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​Armed with U.S. weapons, infamous militia beating ISIS

Equipped with weapons from the U.S., a militia known as the Badr Brigade is celebrating a recent victory over ISIS
U.S. weapons in hands of notorious militia fighting ISIS 03:28

AL MUQDADIYAH, Iraq - In Al Muqdadiyah they're celebrating victory over ISIS.

"Run away ISIS, we'll crush you," the soldiers chanted, a week after they drove out the extremists.

The Badr Brigade chants as they celebrate a recent victory against ISIS CBS News

But these soldiers are not part of Iraq's National Army. Instead, they're volunteers with a Shiite Muslim militia known as the Badr Brigade.

"Our guns all come from the Iraqi Defense Ministry," said Badr Brigade Commander Essam Yahya Hussein, who ran a grocery store before he joined the fight six months ago.

The U.S. spent $20 billion training and arming the Iraqi army. Now many of its weapons are in the hands of these unchecked militiamen.

CBS News correspondent Holly Williams CBS News

But with the Iraqi army in disarray, they have the best track record of defeating ISIS in central Iraq. The villages around Al Muqdadiyah are battle scarred and the local people have all fled. The battle for Al Muqdadiyah lasted four days, and when ISIS was finally defeated its fighters fled over hills where they've now regrouped.

The Badr Brigade may be effective, but they were born of Iraq's bloody civil war and their notorious death squads are implicated in the torture and murder of thousands of Sunni Muslims.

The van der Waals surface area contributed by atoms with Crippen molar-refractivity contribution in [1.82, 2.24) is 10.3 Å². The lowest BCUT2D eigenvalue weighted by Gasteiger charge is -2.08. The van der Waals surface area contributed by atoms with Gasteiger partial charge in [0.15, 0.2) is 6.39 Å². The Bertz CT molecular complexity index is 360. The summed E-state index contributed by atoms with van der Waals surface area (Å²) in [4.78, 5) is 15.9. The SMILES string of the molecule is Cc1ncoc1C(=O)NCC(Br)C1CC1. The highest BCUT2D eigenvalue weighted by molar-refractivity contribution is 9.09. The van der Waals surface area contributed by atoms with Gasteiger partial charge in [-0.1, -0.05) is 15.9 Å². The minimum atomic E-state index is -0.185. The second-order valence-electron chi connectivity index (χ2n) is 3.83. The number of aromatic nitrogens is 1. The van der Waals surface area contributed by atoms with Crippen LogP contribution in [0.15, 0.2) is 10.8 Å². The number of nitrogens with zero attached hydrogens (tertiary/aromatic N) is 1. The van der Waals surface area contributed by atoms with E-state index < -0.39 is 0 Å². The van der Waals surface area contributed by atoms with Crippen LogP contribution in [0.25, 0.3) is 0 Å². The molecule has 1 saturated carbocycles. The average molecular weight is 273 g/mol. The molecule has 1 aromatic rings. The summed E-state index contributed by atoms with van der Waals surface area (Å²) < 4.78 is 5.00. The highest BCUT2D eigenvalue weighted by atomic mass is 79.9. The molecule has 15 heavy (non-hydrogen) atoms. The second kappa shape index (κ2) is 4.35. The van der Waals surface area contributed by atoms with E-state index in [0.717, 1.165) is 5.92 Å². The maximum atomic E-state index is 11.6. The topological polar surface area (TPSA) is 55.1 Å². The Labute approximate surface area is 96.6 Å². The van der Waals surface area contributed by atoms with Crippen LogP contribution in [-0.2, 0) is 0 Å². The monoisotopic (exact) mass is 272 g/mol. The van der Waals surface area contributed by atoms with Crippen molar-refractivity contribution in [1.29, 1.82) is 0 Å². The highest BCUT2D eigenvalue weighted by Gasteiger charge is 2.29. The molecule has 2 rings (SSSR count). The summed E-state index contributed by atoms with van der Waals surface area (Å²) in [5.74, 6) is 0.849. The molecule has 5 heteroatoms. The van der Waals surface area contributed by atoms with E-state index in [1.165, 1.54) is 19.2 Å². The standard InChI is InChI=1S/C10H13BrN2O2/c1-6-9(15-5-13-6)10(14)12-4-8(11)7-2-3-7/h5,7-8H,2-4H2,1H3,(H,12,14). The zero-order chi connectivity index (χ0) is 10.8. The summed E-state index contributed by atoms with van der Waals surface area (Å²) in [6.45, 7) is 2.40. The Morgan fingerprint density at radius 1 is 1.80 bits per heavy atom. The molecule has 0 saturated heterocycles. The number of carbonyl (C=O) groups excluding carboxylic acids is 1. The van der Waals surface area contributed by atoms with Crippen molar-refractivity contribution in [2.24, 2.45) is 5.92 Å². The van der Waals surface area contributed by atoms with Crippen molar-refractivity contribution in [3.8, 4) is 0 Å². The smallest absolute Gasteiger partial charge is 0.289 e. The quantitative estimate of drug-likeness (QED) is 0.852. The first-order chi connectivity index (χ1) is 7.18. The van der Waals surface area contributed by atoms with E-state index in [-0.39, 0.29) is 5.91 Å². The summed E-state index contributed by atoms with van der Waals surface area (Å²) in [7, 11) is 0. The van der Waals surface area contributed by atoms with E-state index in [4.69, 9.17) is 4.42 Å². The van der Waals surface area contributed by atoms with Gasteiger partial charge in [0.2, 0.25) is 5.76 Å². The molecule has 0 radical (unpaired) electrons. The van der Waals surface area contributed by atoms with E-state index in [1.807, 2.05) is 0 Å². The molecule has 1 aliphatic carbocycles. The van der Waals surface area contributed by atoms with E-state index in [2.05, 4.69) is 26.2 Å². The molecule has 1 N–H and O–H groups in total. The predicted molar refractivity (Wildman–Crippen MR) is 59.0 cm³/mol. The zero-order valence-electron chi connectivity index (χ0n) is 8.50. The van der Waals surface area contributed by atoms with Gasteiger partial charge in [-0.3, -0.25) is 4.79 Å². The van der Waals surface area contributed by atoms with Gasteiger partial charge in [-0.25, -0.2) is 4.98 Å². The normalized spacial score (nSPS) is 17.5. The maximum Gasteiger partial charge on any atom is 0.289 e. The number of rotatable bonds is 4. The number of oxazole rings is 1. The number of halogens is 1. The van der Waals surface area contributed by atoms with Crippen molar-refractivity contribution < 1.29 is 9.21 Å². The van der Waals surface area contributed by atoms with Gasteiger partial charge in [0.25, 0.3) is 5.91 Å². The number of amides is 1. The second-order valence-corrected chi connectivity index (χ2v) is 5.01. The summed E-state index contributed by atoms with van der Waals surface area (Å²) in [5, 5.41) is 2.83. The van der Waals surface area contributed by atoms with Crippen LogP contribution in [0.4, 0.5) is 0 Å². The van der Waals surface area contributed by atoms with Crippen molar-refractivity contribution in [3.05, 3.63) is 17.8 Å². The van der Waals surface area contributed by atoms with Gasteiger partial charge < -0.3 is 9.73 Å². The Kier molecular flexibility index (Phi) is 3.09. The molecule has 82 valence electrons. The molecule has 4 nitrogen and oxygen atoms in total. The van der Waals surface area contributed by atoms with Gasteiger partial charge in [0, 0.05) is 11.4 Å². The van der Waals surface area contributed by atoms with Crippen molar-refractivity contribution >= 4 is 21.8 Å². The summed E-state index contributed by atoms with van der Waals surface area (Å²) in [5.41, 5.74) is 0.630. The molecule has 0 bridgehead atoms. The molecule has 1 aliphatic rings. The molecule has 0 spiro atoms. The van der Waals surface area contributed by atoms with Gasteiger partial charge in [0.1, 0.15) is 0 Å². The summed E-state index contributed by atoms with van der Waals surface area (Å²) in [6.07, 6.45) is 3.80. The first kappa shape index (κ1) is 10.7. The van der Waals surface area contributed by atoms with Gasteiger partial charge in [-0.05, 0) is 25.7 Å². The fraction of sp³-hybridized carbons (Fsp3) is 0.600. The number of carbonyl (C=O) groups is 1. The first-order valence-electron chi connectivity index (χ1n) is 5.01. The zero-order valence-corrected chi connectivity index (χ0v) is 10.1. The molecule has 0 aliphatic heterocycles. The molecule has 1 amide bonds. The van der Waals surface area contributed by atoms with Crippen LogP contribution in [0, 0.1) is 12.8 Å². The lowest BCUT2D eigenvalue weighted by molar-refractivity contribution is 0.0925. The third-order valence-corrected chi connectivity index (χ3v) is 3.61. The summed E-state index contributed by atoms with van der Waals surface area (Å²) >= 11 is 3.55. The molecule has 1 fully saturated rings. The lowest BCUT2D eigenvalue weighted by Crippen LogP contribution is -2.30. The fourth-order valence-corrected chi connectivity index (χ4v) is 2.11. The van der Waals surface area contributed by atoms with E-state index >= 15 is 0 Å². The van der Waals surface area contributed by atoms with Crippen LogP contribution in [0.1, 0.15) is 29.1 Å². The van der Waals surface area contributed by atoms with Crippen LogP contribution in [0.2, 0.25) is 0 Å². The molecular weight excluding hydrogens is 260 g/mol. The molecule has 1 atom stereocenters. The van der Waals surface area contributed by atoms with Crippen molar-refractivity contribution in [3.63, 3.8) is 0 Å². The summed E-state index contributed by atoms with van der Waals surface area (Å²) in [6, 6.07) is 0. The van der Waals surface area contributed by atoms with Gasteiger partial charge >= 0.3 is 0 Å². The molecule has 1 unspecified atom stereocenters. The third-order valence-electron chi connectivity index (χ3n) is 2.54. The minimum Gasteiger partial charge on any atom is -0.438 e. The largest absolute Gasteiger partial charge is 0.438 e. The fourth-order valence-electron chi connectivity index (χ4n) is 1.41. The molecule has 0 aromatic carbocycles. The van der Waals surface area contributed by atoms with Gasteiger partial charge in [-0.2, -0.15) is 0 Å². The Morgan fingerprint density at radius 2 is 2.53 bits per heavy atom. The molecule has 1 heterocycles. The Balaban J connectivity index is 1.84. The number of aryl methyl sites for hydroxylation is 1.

Last week, they were accused of shooting more than 70 unarmed Sunni men in Al Muqdadiyah- a video appears to show the aftermath.

"It's not true," said the militia leader when we asked him about the alleged massacre. "The civilians are our brothers."

Despite their murky past the Badr Brigades are being given unprecedented power by Iraq's Shiite dominated government. General Ali Al-Wazir commands the Iraqi Army's 20th Battalion, but now he and his men - along with their American weapons and equipment - have been put under the command of the leader of the Badr Brigade.

General Ali Al-Wazir walks with CBS News correspondent Holly Williams CBS News

"But you're national army and he's part of the Badr organization," I said.

"He was given the job by the prime minister," General Al-Wazi told me. "Everybody knows it."

As for Iran, its officials have admitted that their Quds special forces are fighting against ISIS in Iraq. That means, in Iraq, the U.S. is on the same side as both Badr - an infamously brutal militia - and Iran. It's a connection that shows just how complicated the battle against ISIS has become.

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